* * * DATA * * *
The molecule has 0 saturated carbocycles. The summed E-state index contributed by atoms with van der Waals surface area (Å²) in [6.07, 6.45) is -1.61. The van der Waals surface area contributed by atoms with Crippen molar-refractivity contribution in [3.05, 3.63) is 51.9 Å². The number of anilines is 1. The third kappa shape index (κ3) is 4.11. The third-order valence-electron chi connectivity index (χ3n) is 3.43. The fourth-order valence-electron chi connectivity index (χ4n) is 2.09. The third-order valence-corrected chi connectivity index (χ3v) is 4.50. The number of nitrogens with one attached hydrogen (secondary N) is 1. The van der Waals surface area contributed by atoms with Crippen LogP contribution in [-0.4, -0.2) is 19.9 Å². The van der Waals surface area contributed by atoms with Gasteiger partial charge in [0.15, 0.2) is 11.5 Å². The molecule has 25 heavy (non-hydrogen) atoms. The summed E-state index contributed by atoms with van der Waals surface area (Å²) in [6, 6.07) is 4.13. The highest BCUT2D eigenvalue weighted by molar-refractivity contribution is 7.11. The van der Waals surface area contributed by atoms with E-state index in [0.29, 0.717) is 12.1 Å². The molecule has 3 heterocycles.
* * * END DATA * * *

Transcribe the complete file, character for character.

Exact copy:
The molecule has 0 saturated carbocycles. The summed E-state index contributed by atoms with van der Waals surface area (Å²) in [6.07, 6.45) is -1.61. The van der Waals surface area contributed by atoms with Crippen molar-refractivity contribution in [3.05, 3.63) is 51.9 Å². The number of anilines is 1. The third kappa shape index (κ3) is 4.11. The third-order valence-electron chi connectivity index (χ3n) is 3.43. The fourth-order valence-electron chi connectivity index (χ4n) is 2.09. The third-order valence-corrected chi connectivity index (χ3v) is 4.50. The number of nitrogens with one attached hydrogen (secondary N) is 1. The van der Waals surface area contributed by atoms with Crippen LogP contribution in [-0.4, -0.2) is 19.9 Å². The van der Waals surface area contributed by atoms with Gasteiger partial charge in [0.15, 0.2) is 11.5 Å². The molecule has 25 heavy (non-hydrogen) atoms. The summed E-state index contributed by atoms with van der Waals surface area (Å²) in [6, 6.07) is 4.13. The highest BCUT2D eigenvalue weighted by molar-refractivity contribution is 7.11. The van der Waals surface area contributed by atoms with E-state index in [0.29, 0.717) is 12.1 Å². The molecule has 3 heterocycles.